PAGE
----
Getting a divorce can affect one’s self-confidence. One may have to get a job, move to a different locale, or meet new people. A lot is thrown at you at once. Divorce does not define who you are, but it is a word indicating your marital status. Being divorced is just a part of one’s multi-faceted being. There are ways to boost one’s confidence, which leads to a more fulfilling life.
1. Do a Self-Inventory
The first step for gaining more confidence is to do a self-inventory. In what areas do you feel overwhelmed and could use improving? Think about where you excel, such as on the job, with some relationships, or in your hobbies. Your talents and abilities may have brought accolades, such as winning local tournaments for a sport. A person may have a magnificent voice which is central to their choir. One may be surprised at how many areas of confidence outweigh what scares them. People sometimes focus on the negatives instead of the positives and feel that they lack confidence in general, rather than in a few specific aspects of their lives.
2. Learn New Skills
Learning new skills, material, and strategies is the way to fix the areas that are weak and lacking in confidence. Building confidence is like building up a muscle when lifting weights – it benefits the whole person, and not just one part. Take a computer class if feeling wobbly about IT on the job. Some scientific guys have confided they feel awkward trying to make small talk. Small talk is a way to connect with others and is important socially as well as at work. Joining groups with a purpose, such as hiking, photography, chess, books, and so forth make discussing the subject at hand easy, which then leads to other conversations. The trick is to get help for what is draining one’s confidence.
3. Reward Yourself
Rewards do work. I had a phobia for public speaking, and as an author, I knew interviews and doing workshops were inevitable. I joined Toastmasters International to help get over this fear and increase my confidence. However, I paired Toastmasters meetings with getting together afterwards at a coffee shop with friends. Eventually, my brain linked going to Toastmasters with treats. I no longer feel the need for lattes afterwards and found I really enjoy speaking in front of others and doing radio interviews. Pick a treat to motivate you to go to a class or do something out of your comfort zone.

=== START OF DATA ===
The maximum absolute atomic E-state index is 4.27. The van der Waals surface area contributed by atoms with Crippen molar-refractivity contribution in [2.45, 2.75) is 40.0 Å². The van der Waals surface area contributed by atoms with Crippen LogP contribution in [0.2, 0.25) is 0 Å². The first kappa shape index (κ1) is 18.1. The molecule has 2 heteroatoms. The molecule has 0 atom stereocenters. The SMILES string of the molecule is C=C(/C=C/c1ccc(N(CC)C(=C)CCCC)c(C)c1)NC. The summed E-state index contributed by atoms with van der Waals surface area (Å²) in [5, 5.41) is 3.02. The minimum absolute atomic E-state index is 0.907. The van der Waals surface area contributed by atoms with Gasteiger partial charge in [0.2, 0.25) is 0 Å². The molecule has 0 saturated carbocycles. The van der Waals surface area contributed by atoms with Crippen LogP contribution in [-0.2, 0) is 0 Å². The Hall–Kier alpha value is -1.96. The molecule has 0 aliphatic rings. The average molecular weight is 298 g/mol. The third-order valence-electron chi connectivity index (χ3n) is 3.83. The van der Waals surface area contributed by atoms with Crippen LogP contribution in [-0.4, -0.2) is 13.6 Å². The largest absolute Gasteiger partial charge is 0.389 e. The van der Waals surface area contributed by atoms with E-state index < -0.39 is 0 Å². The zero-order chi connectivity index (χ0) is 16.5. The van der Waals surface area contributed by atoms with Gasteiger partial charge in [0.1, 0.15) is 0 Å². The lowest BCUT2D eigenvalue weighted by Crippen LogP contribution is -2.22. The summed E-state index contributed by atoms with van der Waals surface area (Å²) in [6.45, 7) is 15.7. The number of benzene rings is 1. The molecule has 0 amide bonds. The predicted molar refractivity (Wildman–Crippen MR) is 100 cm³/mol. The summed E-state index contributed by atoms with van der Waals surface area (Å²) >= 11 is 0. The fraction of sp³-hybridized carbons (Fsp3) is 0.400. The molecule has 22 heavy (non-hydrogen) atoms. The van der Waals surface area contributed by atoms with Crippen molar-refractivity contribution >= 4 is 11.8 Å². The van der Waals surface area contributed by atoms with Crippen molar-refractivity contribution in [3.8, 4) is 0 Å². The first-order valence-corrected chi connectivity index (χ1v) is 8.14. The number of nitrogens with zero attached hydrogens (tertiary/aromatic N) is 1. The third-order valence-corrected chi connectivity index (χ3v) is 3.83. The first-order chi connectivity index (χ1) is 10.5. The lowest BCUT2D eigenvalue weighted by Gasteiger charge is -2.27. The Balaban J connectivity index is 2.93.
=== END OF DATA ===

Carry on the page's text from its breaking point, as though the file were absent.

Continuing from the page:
4. Follow Dreams
Following dreams and passions gets one excited and engaged. This enthusiasm is attractive to people and draws them to you. Divorced people have gained confidence doing mountain climbing, running marathons, or doing treks. I went to a travel talk given by a women who went to Africa and joined a group to bicycle along stunning scenery. These folks conquered fears and dramatically increased confidence.
5. Share Your Expertise with Others
Share your expertise by tutoring, coaching, or volunteering. People who mentored kids that were failing in school or had families in turmoil said watching them blossom into young adults positively affected how they felt about themselves. Volunteering takes the focus off you and perceived inadequacies. Making the world a better place takes one outside of themselves, and they can be more relaxed in life.
Lack of confidence can be tied to how we think others are judging us. Eleanor Roosevelt said, “You wouldn’t worry so much about what others think of you if you realized how seldom they do.” If there is a CD in your brain spewing negative comments about you, then replace it. Mistakes are a way to learn how to do something better, as Henry Ford and Thomas Edison have stated. In hypnotherapy class, we were instructed to come up with a 30- to 45-second self-promotion monologue. This serves several purposes: what to say when you meet someone and to reinforce to yourself what sterling qualities you possess. Think about what you would say on yours. If you still feel your confidence requires a boost, then consider seeing a life coach. They can give a reality check and help you form strategies to improve your well-being.